Jumping Joe & Friends (Nintendo Switch) Review

By Shane Jury 22.08.2018

Review for Jumping Joe & Friends on Nintendo Switch

Like numerous independent publishers and developers, Polish studio, QubicGames, has found good sales and recognition on Nintendo Switch. Starting off near launch with Astro Bears Party, the company has gone on to publish many notable eShop games, like Robonauts, BRAWL, and Pirates All Aboard!, and more listed for release in the near future. The most recent of which, Jumping Joe & Friends, aims to be the most accessible of its entire catalogue yet. Is this leap of faith rewarded, or does it result in a painful belly flop?

Jumping Joe & Friends is an incredibly simplified title, to the degree of instantaneous action and minimal use of menu or narrative space. Taking place on a 2D vertical plane, the objective of the game is to reach as high as possible, using a combination of two pre-selected buttons to leap up to either a Northwest or Northeast platform. Accidently jumping to a non-existent floor spells certain death, as does too many collisions with enemies and hazards, and the rising lava floor that punishes hesitant movers. It's a super easy gameplay concept to adapt to, and fiendishly addictive with that 'One-More-Go' hook most commonly found in popular mobile titles. The clean visuals and peppy soundtrack add to that perception, although, thankfully, Jumping Joe & Friends lacks the monetised micro-transactions popular in that space; everything is unlockable in-game.

Supporting Joe and friends is a number of crate items along the way up, including a rocket that jumps up 50 floors, to an extra hat that gives one more hit before death, and a hazard-destroying bomb box. Coloured diamonds are littered along the path, increasing in currency the higher the player reaches, and this is the main currency of the game that can unlock new modes and purchase new playable characters, each with their own quirks and abilities. Using these characters in conjunction with the items adds a subtle layer of strategy, even if they are only minimal advantages.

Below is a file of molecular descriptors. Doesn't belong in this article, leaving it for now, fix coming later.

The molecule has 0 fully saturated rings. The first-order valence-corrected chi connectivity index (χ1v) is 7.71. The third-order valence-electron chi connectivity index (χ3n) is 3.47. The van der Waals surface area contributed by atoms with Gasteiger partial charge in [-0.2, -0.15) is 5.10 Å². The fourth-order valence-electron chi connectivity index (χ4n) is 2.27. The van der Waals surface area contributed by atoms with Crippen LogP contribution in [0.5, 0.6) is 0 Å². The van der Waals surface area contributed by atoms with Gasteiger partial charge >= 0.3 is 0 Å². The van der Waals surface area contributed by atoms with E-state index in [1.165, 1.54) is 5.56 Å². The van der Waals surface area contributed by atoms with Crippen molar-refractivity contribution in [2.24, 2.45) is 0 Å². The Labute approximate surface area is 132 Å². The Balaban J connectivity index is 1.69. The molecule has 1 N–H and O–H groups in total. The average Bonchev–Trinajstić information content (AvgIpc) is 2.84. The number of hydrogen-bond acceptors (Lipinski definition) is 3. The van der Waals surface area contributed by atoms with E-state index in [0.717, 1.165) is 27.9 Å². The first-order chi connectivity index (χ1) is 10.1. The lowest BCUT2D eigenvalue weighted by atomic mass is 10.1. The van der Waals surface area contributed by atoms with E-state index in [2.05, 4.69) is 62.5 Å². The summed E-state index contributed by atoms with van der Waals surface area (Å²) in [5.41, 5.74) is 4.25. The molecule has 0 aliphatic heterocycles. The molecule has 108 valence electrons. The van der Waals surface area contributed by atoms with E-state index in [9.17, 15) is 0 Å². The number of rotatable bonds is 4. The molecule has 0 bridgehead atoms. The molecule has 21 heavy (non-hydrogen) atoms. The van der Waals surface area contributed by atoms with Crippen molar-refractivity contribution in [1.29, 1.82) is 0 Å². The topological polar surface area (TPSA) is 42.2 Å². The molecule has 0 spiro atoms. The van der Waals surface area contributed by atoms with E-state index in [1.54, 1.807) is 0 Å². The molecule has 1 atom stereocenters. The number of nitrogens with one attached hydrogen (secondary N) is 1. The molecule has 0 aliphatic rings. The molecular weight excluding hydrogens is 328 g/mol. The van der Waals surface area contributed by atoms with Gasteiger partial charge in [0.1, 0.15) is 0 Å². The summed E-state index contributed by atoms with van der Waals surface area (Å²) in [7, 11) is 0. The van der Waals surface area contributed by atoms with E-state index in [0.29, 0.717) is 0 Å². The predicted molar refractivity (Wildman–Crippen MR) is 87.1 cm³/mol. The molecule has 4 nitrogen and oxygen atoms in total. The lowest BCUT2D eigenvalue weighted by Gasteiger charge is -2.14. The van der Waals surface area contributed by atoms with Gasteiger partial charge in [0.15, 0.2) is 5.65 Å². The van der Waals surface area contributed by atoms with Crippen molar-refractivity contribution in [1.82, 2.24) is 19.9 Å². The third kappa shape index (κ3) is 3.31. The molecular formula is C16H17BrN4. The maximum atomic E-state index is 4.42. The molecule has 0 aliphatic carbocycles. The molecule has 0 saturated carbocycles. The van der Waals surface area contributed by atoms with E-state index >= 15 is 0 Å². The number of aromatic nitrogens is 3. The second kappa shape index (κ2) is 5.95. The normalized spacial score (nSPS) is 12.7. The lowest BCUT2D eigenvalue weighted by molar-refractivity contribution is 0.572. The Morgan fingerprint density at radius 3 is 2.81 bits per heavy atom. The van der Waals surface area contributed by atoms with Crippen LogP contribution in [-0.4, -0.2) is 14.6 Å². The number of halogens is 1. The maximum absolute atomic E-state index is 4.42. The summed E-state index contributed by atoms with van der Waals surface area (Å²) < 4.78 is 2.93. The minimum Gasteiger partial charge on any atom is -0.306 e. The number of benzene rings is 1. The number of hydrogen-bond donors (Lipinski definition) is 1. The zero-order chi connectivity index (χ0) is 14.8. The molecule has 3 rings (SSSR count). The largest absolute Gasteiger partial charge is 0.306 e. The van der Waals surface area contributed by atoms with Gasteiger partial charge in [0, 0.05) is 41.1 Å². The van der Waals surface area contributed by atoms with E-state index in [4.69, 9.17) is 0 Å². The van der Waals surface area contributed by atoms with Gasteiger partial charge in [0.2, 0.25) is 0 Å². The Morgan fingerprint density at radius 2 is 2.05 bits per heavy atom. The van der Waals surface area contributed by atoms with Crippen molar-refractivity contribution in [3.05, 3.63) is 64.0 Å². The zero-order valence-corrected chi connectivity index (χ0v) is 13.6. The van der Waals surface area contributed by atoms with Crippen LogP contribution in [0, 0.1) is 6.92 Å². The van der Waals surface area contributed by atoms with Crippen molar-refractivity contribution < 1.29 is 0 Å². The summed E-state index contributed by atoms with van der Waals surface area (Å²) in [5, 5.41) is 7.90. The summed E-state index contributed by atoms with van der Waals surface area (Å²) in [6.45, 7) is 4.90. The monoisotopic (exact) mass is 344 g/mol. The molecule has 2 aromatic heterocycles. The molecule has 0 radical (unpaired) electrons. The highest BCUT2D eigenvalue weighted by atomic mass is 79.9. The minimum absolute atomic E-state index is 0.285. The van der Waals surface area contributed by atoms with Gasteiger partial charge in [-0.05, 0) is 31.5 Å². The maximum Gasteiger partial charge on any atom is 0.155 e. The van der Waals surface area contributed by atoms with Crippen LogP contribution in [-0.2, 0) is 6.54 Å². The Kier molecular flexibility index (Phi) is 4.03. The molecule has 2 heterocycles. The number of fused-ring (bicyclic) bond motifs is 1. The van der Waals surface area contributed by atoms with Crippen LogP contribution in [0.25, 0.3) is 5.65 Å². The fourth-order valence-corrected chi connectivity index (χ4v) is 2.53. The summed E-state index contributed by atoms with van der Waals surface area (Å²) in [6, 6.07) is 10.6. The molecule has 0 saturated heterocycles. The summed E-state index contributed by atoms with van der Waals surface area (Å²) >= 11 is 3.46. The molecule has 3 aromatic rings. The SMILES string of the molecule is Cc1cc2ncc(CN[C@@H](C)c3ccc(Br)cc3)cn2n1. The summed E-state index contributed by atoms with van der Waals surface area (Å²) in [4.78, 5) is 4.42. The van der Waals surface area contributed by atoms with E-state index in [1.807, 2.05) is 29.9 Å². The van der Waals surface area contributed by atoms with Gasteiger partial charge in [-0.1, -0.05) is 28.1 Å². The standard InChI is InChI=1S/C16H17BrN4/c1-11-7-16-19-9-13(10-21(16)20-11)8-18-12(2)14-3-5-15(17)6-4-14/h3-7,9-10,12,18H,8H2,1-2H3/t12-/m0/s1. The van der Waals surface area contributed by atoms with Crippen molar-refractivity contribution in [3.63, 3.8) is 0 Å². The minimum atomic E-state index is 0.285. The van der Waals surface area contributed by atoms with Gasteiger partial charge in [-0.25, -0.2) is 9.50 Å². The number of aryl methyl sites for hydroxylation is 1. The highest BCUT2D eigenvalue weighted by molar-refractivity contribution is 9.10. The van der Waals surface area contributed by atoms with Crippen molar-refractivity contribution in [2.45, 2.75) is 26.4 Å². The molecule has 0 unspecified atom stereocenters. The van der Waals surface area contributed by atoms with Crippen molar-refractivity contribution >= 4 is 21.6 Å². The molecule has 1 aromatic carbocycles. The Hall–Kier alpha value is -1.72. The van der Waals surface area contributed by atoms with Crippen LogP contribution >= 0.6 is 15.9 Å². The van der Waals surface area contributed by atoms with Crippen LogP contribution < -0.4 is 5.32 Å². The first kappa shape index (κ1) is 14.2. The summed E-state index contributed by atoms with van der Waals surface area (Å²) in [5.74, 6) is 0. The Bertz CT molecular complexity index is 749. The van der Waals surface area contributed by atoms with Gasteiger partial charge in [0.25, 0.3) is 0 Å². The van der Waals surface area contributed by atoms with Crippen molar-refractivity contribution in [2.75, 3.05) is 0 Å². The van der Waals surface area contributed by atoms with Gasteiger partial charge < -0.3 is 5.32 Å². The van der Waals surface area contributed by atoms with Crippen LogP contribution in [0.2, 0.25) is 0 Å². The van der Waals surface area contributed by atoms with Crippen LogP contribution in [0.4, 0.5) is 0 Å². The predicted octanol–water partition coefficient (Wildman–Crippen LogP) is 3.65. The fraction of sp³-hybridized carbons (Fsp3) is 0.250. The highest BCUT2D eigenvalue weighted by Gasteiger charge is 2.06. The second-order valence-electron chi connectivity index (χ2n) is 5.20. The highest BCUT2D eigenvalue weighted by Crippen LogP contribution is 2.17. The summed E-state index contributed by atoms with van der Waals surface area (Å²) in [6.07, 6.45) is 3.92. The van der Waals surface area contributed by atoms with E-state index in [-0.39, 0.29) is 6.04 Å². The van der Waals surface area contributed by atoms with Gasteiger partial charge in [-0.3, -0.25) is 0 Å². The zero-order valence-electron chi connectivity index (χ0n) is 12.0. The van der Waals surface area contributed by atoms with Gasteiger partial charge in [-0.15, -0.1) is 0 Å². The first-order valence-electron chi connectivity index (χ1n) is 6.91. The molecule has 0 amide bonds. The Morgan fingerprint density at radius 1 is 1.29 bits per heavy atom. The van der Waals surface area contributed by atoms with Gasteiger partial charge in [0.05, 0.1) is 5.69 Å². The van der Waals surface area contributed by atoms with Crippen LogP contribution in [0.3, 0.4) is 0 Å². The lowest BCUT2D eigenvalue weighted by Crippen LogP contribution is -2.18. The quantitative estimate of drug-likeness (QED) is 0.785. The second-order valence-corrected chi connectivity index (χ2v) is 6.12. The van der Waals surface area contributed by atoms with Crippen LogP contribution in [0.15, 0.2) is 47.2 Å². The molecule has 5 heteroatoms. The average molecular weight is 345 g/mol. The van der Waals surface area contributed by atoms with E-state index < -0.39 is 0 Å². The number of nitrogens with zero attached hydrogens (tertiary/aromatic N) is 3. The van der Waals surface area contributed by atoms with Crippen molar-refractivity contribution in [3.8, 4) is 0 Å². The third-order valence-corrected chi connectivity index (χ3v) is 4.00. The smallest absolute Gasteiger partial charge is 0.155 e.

Screenshot for Jumping Joe & Friends on Nintendo Switch

One mode outside of the standard arcade that keeps things level and fair, however, is the multiplayer aspect. Up to four people can race up a path via a choice of dozens of character designs, with optional variants to change time limits, number of rounds to win, and difficulty of enemy and hazard placements. Equally as basic as the standard rules of the game, this mode is a fun distraction that anyone of any age could easily pick up and play.

Making things somewhat more complex is Hero Mode that starts off with a ramped-up difficulty level instead of a usual gradual increase, and Race is relatively self-explanatory; reach as high as possible, as quickly as possible. These two modes have very minimal differences but offer enough variance to be fresh, yet across the board there is one notable omission: online support. With Arcade and Hero being more about the score, and Race focusing on the clock, some sort of online leaderboards would have given Jumping Joe & Friends a great deal more longevity. That being said, the game is already great at what it does; a low-cost, fun, easy to pick-up-and-play title on a system that promotes those aspects in spades.

Screenshot for Jumping Joe & Friends on Nintendo Switch

Cubed3 Rating

8/10
Rated 8 out of 10

Great - Silver Award

Rated 8 out of 10

Very basic but highly approachable, with an addictive gameplay hook and cheap entry fee, Jumping Joe & Friends is a strong candidate for impulse purchasing on Nintendo Switch eShop, and offers more depth than its basic aesthetic would suggest. Online connectivity would have done wonders for potential replay value, but for pick-up-and-play Switch gaming, this one is hard to beat.

Developer

QubicGames

Publisher

QubicGames

Genre

Action

Players

1

C3 Score

Rated $score out of 10  8/10

Reader Score

Rated $score out of 10  0 (0 Votes)

European release date Out now   North America release date Out now   Japan release date Out now   Australian release date Out now   

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